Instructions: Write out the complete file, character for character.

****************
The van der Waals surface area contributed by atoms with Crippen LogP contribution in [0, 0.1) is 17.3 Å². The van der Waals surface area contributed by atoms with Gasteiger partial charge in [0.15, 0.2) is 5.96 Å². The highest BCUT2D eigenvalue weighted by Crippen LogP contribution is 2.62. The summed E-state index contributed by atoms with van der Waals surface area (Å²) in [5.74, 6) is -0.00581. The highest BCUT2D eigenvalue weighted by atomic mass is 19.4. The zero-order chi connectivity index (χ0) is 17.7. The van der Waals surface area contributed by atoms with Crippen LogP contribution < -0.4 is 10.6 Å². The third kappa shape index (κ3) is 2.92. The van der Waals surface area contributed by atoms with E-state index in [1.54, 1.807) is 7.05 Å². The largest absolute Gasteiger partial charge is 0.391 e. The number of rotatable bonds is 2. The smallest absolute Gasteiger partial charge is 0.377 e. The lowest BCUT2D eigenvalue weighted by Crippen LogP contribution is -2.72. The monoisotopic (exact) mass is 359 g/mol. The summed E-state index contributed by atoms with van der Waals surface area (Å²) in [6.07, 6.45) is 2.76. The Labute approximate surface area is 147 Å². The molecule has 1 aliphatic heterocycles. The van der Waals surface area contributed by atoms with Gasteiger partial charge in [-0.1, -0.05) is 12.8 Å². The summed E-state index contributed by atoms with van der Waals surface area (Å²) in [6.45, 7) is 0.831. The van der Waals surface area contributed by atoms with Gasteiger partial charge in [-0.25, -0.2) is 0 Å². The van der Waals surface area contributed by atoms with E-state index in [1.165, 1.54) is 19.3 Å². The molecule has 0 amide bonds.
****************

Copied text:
The van der Waals surface area contributed by atoms with Crippen LogP contribution in [0, 0.1) is 17.3 Å². The van der Waals surface area contributed by atoms with Gasteiger partial charge in [0.15, 0.2) is 5.96 Å². The highest BCUT2D eigenvalue weighted by Crippen LogP contribution is 2.62. The summed E-state index contributed by atoms with van der Waals surface area (Å²) in [5.74, 6) is -0.00581. The highest BCUT2D eigenvalue weighted by atomic mass is 19.4. The zero-order chi connectivity index (χ0) is 17.7. The van der Waals surface area contributed by atoms with Crippen LogP contribution < -0.4 is 10.6 Å². The third kappa shape index (κ3) is 2.92. The van der Waals surface area contributed by atoms with E-state index in [1.54, 1.807) is 7.05 Å². The largest absolute Gasteiger partial charge is 0.391 e. The number of rotatable bonds is 2. The smallest absolute Gasteiger partial charge is 0.377 e. The lowest BCUT2D eigenvalue weighted by Crippen LogP contribution is -2.72. The monoisotopic (exact) mass is 359 g/mol. The summed E-state index contributed by atoms with van der Waals surface area (Å²) in [6.07, 6.45) is 2.76. The Labute approximate surface area is 147 Å². The molecule has 1 aliphatic heterocycles. The van der Waals surface area contributed by atoms with Gasteiger partial charge in [-0.1, -0.05) is 12.8 Å². The summed E-state index contributed by atoms with van der Waals surface area (Å²) in [6.45, 7) is 0.831. The van der Waals surface area contributed by atoms with Gasteiger partial charge in [-0.25, -0.2) is 0 Å². The van der Waals surface area contributed by atoms with E-state index in [1.165, 1.54) is 19.3 Å². The molecule has 0 amide bonds.